Gudrun Bertignoll is a self-employed nutrition scientist from Garsten and offers advice, workshops and presentations.
Her recipe for a balanced diet: You mix 300 g of preference, a large portion of common sense, ¼ litre of enjoyment, 500 g of time, a pinch of nutritional knowledge and a dash of creativity with lots of high-quality regional foods. That’s it.
HER MOTTO: DON’T EAT ANYTHING THAT YOUR GRANNY WOULDN’T HAVE RECOGNISED AS FOOD OR, TO PUT IT IN A BETTER WAY, DON’T EAT IT TOO OFTEN AT LEAST! LOOK EXACTLY AT WHERE YOUR FOOD COMES FROM AND ENJOY YOUR FOOD! DON’T FORGET TO BE ACTIVE AND ENJOY YOUR LIFE!
Fats often have a bad reputation and are written off as fattening food – true to the motto: “No fat at all!” Yet fats play an important role when it comes to our health, unfortunately this role is often underestimated. As is often the case in life, the same principle applies to fats: Quality over quantity. Domestic rapeseed oil in particular should not be missing on any plate, thanks to its valuable contents. Let’s look at it more closely, under the nutritional physiology microscope so to say.
How are fats classified?
To understand the particularity of rapeseed oil, it’s worth taking a quick look into the world of biochemistry. Fats consist of fatty acids and are divided into different groups according to
the chain length (short, medium and long-chain fatty acids),
the type of bond (saturated, monounsaturated and polyunsaturated fatty acids) and
the necessity of intake through food (essential or non-essential).
Saturated and monounsaturated fatty acids can be formed by the body itself without difficulty and are a very good source of energy. That means in this case: “Less is more”.
The long-chain, polyunsaturated fatty acids also have a special importance for our health. These essential fatty acids include Omega 3 and Omega 6..
What does essential mean?
Indispensable! The body cannot produce these fatty acids and relies on their intake. This regular supply of the body with essential fatty acids plays an especially crucial role for our health. Omega 6 fatty acids regulate the water permeability of the skin. Omega 3 fatty acids have an anti-inflammatory effect, they are valuable components of the brain and nerve cells, they have a positive effect on the cardiovascular system and much more.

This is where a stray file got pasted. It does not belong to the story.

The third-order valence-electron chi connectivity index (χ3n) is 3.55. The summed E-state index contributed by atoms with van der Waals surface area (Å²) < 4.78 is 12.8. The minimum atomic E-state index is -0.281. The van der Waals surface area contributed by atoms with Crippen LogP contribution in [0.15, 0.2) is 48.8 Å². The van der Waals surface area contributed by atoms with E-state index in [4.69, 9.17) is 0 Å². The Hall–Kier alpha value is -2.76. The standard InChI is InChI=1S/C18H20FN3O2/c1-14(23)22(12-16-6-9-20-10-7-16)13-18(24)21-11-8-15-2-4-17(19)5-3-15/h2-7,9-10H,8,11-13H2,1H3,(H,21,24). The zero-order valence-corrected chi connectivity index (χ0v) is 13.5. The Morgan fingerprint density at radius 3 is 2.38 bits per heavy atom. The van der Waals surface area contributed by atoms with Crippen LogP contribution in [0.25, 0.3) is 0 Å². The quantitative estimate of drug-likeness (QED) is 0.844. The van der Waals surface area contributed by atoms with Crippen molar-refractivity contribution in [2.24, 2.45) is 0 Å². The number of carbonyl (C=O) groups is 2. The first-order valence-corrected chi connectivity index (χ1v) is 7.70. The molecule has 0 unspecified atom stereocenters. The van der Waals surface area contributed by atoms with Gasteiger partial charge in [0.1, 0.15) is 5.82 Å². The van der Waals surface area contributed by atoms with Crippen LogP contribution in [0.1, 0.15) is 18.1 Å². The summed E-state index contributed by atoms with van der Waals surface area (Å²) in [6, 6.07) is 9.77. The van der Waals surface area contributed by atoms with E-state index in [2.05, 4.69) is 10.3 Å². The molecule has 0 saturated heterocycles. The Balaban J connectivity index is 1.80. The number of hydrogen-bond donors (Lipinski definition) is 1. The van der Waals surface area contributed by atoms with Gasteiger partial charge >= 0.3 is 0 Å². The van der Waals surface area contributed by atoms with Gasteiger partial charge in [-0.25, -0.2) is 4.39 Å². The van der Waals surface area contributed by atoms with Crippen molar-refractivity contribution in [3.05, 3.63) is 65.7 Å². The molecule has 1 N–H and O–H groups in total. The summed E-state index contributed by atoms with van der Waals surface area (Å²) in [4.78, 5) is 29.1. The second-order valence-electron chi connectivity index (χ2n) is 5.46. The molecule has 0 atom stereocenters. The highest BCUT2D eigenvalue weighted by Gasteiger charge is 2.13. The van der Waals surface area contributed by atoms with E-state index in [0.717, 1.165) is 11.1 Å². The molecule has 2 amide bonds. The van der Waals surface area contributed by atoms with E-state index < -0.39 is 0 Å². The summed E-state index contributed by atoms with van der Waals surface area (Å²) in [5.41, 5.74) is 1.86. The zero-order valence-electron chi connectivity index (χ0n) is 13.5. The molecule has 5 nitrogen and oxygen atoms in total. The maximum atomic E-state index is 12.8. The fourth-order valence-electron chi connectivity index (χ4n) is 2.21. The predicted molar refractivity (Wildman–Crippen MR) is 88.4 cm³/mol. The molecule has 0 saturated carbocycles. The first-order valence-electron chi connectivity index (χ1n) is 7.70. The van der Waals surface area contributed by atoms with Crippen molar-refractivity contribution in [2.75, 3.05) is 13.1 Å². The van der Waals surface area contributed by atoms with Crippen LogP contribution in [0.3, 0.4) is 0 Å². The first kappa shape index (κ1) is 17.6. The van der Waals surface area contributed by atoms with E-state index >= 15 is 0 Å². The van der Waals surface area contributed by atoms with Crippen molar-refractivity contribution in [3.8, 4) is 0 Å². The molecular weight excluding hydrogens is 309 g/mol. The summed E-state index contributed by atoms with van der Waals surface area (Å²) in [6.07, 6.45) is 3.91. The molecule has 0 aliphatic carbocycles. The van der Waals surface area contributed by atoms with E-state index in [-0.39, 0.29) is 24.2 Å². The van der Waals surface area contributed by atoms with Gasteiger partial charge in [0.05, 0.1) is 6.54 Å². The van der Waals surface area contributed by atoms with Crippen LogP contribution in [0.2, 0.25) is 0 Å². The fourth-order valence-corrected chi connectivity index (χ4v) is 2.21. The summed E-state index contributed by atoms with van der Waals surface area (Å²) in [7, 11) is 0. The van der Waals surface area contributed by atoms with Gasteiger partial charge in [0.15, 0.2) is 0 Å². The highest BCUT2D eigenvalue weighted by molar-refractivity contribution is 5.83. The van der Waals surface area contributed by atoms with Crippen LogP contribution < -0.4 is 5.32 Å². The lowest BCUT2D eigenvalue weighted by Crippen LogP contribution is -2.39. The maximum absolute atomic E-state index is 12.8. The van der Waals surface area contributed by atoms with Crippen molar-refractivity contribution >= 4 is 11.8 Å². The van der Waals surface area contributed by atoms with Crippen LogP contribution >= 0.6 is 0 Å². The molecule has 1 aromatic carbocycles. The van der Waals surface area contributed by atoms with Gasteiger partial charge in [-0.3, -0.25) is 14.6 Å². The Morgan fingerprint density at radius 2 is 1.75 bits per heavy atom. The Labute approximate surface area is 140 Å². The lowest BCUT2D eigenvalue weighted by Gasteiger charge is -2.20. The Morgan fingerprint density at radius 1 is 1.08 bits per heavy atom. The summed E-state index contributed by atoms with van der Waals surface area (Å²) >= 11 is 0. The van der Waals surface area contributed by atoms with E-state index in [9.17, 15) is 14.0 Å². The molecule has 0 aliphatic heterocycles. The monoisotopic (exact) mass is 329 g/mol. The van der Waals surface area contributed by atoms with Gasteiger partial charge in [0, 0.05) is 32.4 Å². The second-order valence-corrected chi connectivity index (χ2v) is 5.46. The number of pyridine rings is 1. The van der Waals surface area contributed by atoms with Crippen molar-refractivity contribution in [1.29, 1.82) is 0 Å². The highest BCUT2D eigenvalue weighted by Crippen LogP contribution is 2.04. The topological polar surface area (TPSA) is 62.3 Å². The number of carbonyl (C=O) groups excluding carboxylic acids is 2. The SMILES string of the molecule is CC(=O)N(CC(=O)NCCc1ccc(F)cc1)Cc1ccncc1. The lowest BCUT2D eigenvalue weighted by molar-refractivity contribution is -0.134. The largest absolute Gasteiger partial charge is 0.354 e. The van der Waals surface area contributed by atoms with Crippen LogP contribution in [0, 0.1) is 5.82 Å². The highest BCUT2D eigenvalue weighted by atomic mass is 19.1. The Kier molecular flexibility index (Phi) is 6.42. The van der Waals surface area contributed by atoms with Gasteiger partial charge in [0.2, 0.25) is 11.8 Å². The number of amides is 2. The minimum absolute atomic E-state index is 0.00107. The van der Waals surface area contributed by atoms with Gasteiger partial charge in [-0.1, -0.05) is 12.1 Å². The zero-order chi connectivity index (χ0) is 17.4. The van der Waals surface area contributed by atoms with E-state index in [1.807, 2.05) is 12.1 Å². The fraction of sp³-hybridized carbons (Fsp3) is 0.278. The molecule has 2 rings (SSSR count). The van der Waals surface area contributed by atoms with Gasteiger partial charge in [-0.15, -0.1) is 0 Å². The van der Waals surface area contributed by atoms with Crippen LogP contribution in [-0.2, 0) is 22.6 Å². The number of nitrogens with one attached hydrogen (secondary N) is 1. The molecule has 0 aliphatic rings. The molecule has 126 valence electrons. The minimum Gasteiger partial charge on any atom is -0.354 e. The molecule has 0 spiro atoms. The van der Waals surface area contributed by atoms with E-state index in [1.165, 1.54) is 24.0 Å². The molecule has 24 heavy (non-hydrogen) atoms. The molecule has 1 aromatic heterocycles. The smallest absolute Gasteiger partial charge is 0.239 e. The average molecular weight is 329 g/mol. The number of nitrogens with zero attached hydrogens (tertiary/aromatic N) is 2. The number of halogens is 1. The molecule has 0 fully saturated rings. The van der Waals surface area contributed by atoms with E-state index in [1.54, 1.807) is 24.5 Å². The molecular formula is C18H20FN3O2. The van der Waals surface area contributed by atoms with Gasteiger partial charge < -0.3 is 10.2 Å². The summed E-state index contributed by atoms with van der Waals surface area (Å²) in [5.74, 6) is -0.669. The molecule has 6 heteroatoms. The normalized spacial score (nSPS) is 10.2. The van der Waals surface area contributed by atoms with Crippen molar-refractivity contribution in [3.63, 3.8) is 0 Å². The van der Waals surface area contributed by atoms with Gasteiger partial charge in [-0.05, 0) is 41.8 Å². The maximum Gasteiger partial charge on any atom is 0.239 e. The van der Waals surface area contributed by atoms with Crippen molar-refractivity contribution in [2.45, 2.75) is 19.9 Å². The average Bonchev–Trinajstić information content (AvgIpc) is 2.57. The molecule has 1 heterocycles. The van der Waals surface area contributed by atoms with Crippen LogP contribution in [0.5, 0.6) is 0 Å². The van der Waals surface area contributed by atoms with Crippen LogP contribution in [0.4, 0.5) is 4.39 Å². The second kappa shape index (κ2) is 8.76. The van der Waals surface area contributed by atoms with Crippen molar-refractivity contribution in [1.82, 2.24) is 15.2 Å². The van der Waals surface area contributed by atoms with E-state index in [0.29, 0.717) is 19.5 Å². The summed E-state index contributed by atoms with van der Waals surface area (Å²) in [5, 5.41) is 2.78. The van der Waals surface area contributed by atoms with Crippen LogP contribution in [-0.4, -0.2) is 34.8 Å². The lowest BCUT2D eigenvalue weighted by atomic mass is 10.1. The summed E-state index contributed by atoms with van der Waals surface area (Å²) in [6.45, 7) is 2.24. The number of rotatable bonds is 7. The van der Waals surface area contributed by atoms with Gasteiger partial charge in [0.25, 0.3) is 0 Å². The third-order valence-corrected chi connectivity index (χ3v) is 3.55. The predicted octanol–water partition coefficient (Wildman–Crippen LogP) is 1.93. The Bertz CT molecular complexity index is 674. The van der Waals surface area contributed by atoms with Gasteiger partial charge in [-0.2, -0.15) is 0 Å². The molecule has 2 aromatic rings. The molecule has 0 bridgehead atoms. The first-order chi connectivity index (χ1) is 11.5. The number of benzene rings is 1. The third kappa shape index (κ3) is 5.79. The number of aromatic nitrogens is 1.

What makes rapeseed oil so special?
The rapeseed oil provides many essential fatty acids in the right ratio. In the reality of life for many people today, this is particularly important. We spend the majority of our time sitting down. We often don’t move enough. This means that it is important to keep an eye on the calories we consume each day and choose the right oil. Rapeseed oil.
You have to consider: Fats have more than twice as many calories as carbohydrate and protein. This can contribute to an increased intake of energy.
One quarter (24.4 %) of rapeseed oil is made up of the indispensable polyunsaturated fatty acids! By comparison, olive oil only has approx. 9 %.
An increased intake of long-chain Omega 3 fatty acids reduces the triglyceride levels and the blood pressure, which reduces the risk of coronary heart disease.
Polyunsaturated fatty acids have a positive effect on your cholesterol level, as they reduce LDL cholesterol.
Rapeseed oil contains 23.3 mg vitamin E per 100 g – this is more than double as much as olive oil contains. Vitamin E is an important antioxidant and protects our cells.
Rapeseed oil provides many Omega 3 fatty acids. You would have to eat 1.5 kg of trout to obtain the same quantity of Omega 3 fatty acids in one tablespoon (10 g) of rapeseed oil!
Rapeseed oil can be heated to a relatively high temperature (smoking point: 165 °C)
It tastes good!
Rapeseed oil has the ideal ratio of Omega 3 to Omega 6 fatty acids and is therefore perfectly suitable for athletes and children.
Rapeseed oil has the ideal ratio? What does that mean?
A particular feature here is, again, the Omega 3 and Omega 6 fatty acids. Both fatty acids have their importance, but it is all about the right ratio – and here, rapeseed oil is one step ahead! Omega 3 fatty acids have an anti-inflammatory effect, Omega 6 fatty acids, however, are “pro-inflammatory”. The important thing is for the ratio to be correct. For every 1 g of “good” Omega 3 fatty acids, you should have a maximum of 5 g of “bad” Omega 6 fatty acids in one oil. This the nutritional physiology recommendation. Rapeseed oil has a ratio of 1:2.6! Rapeseed oil is therefore more than recommended! By comparison: Sunflower oil has a ratio of 1:120!
Enjoy the taste of HERMANN products and enjoy the positive effects on your health as well.
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